Anyway, Carl R. Webb was the manager and owner of Personality Studio and Gift Shop at 1618 7th Street NW, near the corner of 7th and Rhode Island Avenue. Mr. Webb was a Black man over the age of 50 who owned the building and the business that had been there prior to the 1940s. He ran it with a family member, possibly his wife.

Despite experiencing extensive glass breakage and theft of merchandise over two days, Mr. Webb seems pretty positive about going forward. He didn’t seem to lose insurance, some like other owners. He did ponder changing the name and enlarging the store. He claimed he could enlarge it because he has “the know how.” I don’t know if he ever did, I’d have to look that up in the 1970 directory. Considering his age, I’m a tiny bit doubtful, but I do applaud his attitude regarding the whole thing.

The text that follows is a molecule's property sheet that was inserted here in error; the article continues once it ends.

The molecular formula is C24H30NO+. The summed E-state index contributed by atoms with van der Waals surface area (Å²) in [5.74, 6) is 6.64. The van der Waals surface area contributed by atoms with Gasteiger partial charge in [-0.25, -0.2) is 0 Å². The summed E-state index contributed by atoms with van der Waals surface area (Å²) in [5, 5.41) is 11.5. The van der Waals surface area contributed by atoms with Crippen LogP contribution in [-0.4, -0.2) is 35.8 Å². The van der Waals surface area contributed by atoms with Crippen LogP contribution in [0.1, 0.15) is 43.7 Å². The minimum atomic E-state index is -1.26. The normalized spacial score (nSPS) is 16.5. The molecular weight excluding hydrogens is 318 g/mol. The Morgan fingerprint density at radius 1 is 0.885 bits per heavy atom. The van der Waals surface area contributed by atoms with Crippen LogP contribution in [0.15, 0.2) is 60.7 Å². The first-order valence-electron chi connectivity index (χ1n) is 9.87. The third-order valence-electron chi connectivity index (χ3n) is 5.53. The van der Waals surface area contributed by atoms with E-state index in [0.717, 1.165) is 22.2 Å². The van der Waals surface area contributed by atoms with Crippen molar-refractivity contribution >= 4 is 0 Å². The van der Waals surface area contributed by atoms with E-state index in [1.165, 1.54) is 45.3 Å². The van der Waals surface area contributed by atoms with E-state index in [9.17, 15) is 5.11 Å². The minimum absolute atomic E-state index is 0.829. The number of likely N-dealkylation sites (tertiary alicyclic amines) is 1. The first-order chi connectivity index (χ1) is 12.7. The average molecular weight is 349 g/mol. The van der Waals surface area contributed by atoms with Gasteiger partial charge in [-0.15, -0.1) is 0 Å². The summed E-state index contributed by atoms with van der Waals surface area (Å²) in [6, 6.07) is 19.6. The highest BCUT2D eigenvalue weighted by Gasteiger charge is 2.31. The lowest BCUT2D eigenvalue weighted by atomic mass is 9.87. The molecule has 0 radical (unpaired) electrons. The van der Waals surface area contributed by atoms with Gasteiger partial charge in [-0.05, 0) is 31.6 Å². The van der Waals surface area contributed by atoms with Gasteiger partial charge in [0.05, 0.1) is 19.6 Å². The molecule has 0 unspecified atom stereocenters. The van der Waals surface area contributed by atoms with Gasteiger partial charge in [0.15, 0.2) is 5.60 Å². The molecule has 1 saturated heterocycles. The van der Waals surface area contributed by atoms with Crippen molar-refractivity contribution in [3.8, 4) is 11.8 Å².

Victims of the Riot: Jessie McCain 643 P St NW

It has been 50 years since the riots that destroyed several DC commercial corridors. And it has taken about 50 years for life and vibrancy to return to those corridors. However at the time, several of those places were already in a downward spiral. The heyday had passed. When the community is strong and disaster strikes, you rebuild. When it is weak, you leave.

Parking lotJessie McCain had a barbershop at 643 P St NW. During the riots it was completely destroyed. So what is there now? A parking lot. Next to it is a vacant lot, where Clark Construction has a couple of mobile office trailers that have been there for years. So in 50 years the only improvement has been clearing off the rubble.

Just after the riots officials sent out surveys to business owners to figure out the level of damage. The image above is from the survey Mr. McCain returned in September 1968. He was a 50 year old African American, and back in the 60s, 50 was old. Fifty year olds are a whole lot healthier and active these days, but back then they were well over the hill, probably not going to see 65. The destruction the riot brought Mr. McCain was the final straw. He wrote: “I am too old to be worryed [sic] any more. I just don’t want any more business.”

There were plenty more victims in Shaw for whom the riots were the final straw, and I’ll introduce you to them in the month of April.